(Reuters) - It took a cryptic message on her college login page to alert Stephenie Wickiser to the plight of the company that owns her online university.
Corinthian Colleges Inc is the first university operator in the United States to feel the force of a government crackdown on the $28 billion for-profit education sector.
As part of an agreement with the Department of Education - the same deal to which Wickiser’s login page made reference - Corinthian has six months to sell most of its campuses or close them down. Analysts say it will be difficult to find a buyer.
“I am just worried that I am going to be stuck with all these student loans, and my degree means absolutely nothing,” said Wickiser, a paralegal student at Corinthian’s Everest University Online.
Many of the 70,000-plus students enrolled at Corinthian’s colleges and universities might be wondering the same thing.
The Santa Ana, California-based company is subject to multiple federal and state probes into such matters as whether it misled investors and students about its finances and job placement rates.
Like many of its peers, the company has struggled to attract students since a prolonged series of investigations by the Department of Education revealed high student debts, low graduation numbers and poor employment rates among graduates.
Enrollment has declined for six straight quarters. Corinthian, a company worth nearly half a billion dollars at the start of 2011, has a market capitalization of $20 million today.
Its shares trade at 14.6 times forward 12-month earnings, one of the lowest multiples among peers that include Strayer Education Inc, DeVry Education Group Inc and Universal Technical Institute Inc, StarMine data shows.
The key to selling its assets may lie in whether the Department of Education uses its discretionary powers to waive liabilities for potential buyers around the legal and regulatory issues that hang over the company.
EVEREST‘S UPHILL STRUGGLE
Sixty-nine of Corinthian’s 94 Everest campuses are on the block as part of the July 3 agreement, as well as four of its five WyoTech campuses and all 12 colleges operating under the Heald brand.
Corinthian, which receives about $1.4 billion annually in federal aid, declined to comment on whether it was in talks with potential buyers.
“We will revisit the agreement with the department at the 3-month mark and the 6-month mark, and see where we are at those points,” said Kent Jenkins, a spokesman for the company, referring to dates in September and December.
Analysts said Everest, which includes the online university at which Wickiser is enrolled, would be the toughest sell.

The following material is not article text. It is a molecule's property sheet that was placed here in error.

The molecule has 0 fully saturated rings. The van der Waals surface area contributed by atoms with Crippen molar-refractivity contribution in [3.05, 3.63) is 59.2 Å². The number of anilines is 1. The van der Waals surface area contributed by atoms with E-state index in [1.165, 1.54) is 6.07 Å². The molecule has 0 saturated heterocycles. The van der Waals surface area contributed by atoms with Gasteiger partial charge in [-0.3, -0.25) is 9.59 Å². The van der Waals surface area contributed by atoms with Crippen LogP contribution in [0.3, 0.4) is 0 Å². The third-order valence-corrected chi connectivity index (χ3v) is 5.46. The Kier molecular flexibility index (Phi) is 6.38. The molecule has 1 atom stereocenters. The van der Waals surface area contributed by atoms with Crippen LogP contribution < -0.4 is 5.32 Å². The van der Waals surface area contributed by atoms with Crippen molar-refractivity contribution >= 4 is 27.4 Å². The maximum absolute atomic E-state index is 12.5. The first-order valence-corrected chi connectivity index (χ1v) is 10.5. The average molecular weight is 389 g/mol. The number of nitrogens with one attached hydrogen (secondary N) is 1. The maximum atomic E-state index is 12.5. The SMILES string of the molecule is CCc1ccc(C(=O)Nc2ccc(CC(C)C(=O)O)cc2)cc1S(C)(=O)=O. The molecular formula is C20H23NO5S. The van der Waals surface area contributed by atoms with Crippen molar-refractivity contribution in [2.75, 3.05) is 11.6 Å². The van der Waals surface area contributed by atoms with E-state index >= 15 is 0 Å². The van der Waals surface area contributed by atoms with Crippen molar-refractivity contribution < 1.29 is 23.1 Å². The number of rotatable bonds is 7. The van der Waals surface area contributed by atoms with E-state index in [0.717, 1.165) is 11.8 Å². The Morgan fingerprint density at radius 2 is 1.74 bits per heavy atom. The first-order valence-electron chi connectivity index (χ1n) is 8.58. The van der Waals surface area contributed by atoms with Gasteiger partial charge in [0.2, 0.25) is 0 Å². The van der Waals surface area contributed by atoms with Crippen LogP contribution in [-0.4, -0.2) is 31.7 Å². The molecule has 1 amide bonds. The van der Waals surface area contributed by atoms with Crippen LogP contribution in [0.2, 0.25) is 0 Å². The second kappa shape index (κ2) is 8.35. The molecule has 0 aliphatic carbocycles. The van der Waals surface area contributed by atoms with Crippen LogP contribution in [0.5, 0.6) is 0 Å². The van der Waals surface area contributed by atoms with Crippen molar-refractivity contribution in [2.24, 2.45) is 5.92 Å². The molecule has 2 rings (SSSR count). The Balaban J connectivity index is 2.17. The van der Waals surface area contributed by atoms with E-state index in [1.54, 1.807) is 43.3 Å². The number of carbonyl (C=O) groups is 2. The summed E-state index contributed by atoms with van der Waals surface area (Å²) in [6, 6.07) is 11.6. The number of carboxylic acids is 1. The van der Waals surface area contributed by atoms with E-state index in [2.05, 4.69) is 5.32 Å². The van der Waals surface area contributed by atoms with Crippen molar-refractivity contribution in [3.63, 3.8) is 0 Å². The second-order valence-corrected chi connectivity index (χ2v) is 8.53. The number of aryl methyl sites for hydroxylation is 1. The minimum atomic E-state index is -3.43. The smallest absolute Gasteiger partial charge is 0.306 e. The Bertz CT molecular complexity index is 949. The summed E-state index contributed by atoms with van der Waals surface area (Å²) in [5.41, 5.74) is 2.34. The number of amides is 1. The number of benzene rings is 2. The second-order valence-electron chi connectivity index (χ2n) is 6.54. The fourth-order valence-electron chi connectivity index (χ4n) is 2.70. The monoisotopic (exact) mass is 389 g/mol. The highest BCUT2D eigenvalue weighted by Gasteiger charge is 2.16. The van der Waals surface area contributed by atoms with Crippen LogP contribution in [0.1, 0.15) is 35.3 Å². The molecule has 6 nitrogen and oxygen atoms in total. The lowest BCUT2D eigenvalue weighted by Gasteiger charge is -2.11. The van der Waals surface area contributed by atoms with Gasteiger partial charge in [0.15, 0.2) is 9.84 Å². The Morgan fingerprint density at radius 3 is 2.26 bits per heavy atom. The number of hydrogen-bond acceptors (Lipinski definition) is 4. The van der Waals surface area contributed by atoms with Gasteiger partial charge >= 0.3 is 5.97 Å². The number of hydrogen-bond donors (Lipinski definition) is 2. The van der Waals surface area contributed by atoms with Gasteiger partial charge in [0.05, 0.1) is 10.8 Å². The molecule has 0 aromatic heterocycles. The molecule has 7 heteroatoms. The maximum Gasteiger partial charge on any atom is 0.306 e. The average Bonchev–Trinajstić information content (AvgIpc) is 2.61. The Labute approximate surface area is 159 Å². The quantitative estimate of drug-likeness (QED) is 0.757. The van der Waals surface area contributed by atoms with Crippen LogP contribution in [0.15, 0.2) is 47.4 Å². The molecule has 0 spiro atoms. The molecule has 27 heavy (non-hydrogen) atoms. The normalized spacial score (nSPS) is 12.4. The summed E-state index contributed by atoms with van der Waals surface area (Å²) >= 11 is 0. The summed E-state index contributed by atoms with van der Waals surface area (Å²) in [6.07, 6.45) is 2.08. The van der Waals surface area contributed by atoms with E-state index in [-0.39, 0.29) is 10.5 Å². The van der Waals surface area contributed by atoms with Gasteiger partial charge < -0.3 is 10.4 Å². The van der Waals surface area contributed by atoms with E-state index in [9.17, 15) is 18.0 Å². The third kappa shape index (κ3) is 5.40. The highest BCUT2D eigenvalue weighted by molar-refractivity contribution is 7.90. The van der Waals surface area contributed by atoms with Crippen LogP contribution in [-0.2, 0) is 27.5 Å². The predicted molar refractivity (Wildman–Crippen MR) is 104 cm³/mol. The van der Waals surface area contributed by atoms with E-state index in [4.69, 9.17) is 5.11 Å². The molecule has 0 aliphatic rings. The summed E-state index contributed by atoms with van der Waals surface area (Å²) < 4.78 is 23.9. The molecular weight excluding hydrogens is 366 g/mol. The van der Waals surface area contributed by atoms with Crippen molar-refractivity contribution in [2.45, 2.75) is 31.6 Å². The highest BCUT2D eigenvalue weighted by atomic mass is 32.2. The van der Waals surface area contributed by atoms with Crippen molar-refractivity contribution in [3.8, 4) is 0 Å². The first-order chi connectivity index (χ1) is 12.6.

“I think it is not going to find buyers for the Everest brand,” said Michael Tarkan, analyst at investment firm Compass Point Research & Trading LLC.
He said he believed 43 percent of Everest programs would fail the Department of Education’s gainful employment standards.
These guidelines, expected to be finalized in October, will measure the performance of for-profit colleges against criteria including student debt-to-earnings.
Kevin Kinser, associate professor at the University at Albany, State University of New York and an expert on for-profit higher education, said programs offered at about a third of Corinthian’s campuses had very poor performance metrics.
Everest campuses, which offer vocational courses in subjects such as healthcare, IT and criminal justice, also have national accreditation - perceived by many to be less prestigious than regional accreditation.
“Its national accreditation makes it an unlikely asset for strategic buyers, with the potential exception of similar private operators,” said Trace Urdan, analyst at Wells Fargo Securities.
If a buyer can be found, he said, the Everest campuses could sell for up to $100 million.
Corinthian’s problems are mounting. The company lost $79.6 million from January to March, causing a breach of bank debt covenants. Its cash stake has shrunk and new student enrollments fell 13 percent in the quarter ended March 31.
The appointment last week of Patrick Fitzgerald, a former federal prosecutor, to oversee the sales process at Corinthian reflects the high level of scrutiny around the company.
As independent monitor, Fitzgerald will have full access to Corinthian’s personnel and budget records, make sure the company complies with federal laws and help to ensure that already-enrolled students complete their study courses.
For Wickiser, a single mother scheduled to graduate next year, the wait goes on. She says repeated phone calls to her university have so far resulted only in long periods on hold.
David Bergeron, a former acting assistant secretary for post-secondary education at the Department of Education, said the possibility of bankruptcy existed should Corinthian be unable to sell some or all of its colleges.
“That would cause them to lose eligibility for federal aid and shut down,” he said.
He and Kinser, however, said the regulator could step in to avoid disruption to students. Colleges that cannot be sold were likely to be wound down gradually, they said.
“That would be the orderly process,” said Kinser. “Disorderly would be students and staff showing up one morning to padlocked doors.”
Additional reporting and writing by Sweta Singh; Editing by Robin Paxton